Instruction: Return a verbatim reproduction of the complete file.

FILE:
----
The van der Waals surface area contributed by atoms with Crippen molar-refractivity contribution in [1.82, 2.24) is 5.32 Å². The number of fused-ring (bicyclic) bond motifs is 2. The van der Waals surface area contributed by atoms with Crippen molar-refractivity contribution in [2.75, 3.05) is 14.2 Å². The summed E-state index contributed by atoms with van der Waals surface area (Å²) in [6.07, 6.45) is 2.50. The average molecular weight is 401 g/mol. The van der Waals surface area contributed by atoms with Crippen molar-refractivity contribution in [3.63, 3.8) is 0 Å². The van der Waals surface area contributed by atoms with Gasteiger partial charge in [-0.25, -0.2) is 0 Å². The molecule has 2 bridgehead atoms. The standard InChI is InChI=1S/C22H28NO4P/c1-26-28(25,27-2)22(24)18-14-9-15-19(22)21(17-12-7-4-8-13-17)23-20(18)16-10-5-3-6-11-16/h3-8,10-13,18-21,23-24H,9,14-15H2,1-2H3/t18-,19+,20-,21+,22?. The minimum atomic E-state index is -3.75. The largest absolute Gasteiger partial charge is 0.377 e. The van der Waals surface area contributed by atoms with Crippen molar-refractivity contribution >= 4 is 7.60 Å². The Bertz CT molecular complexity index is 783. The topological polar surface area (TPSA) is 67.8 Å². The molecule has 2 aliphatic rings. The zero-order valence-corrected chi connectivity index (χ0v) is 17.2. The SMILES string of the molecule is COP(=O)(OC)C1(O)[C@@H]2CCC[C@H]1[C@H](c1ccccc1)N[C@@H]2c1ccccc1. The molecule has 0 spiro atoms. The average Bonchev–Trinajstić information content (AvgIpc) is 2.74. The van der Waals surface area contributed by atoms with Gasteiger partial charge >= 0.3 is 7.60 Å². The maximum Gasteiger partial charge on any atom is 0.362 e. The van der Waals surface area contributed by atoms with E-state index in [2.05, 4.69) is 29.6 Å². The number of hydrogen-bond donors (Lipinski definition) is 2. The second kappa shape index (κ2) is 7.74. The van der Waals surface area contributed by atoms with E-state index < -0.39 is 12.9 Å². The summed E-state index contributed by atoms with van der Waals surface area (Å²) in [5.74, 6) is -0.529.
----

The van der Waals surface area contributed by atoms with Crippen molar-refractivity contribution in [1.82, 2.24) is 5.32 Å². The number of fused-ring (bicyclic) bond motifs is 2. The van der Waals surface area contributed by atoms with Crippen molar-refractivity contribution in [2.75, 3.05) is 14.2 Å². The summed E-state index contributed by atoms with van der Waals surface area (Å²) in [6.07, 6.45) is 2.50. The average molecular weight is 401 g/mol. The van der Waals surface area contributed by atoms with Crippen molar-refractivity contribution in [3.63, 3.8) is 0 Å². The van der Waals surface area contributed by atoms with Gasteiger partial charge in [-0.25, -0.2) is 0 Å². The molecule has 2 bridgehead atoms. The standard InChI is InChI=1S/C22H28NO4P/c1-26-28(25,27-2)22(24)18-14-9-15-19(22)21(17-12-7-4-8-13-17)23-20(18)16-10-5-3-6-11-16/h3-8,10-13,18-21,23-24H,9,14-15H2,1-2H3/t18-,19+,20-,21+,22?. The minimum atomic E-state index is -3.75. The largest absolute Gasteiger partial charge is 0.377 e. The van der Waals surface area contributed by atoms with Crippen molar-refractivity contribution >= 4 is 7.60 Å². The Bertz CT molecular complexity index is 783. The topological polar surface area (TPSA) is 67.8 Å². The molecule has 2 aliphatic rings. The zero-order valence-corrected chi connectivity index (χ0v) is 17.2. The SMILES string of the molecule is COP(=O)(OC)C1(O)[C@@H]2CCC[C@H]1[C@H](c1ccccc1)N[C@@H]2c1ccccc1. The molecule has 0 spiro atoms. The average Bonchev–Trinajstić information content (AvgIpc) is 2.74. The van der Waals surface area contributed by atoms with Gasteiger partial charge >= 0.3 is 7.60 Å². The maximum Gasteiger partial charge on any atom is 0.362 e. The van der Waals surface area contributed by atoms with E-state index in [2.05, 4.69) is 29.6 Å². The number of hydrogen-bond donors (Lipinski definition) is 2. The second kappa shape index (κ2) is 7.74. The van der Waals surface area contributed by atoms with E-state index < -0.39 is 12.9 Å². The summed E-state index contributed by atoms with van der Waals surface area (Å²) in [5.74, 6) is -0.529.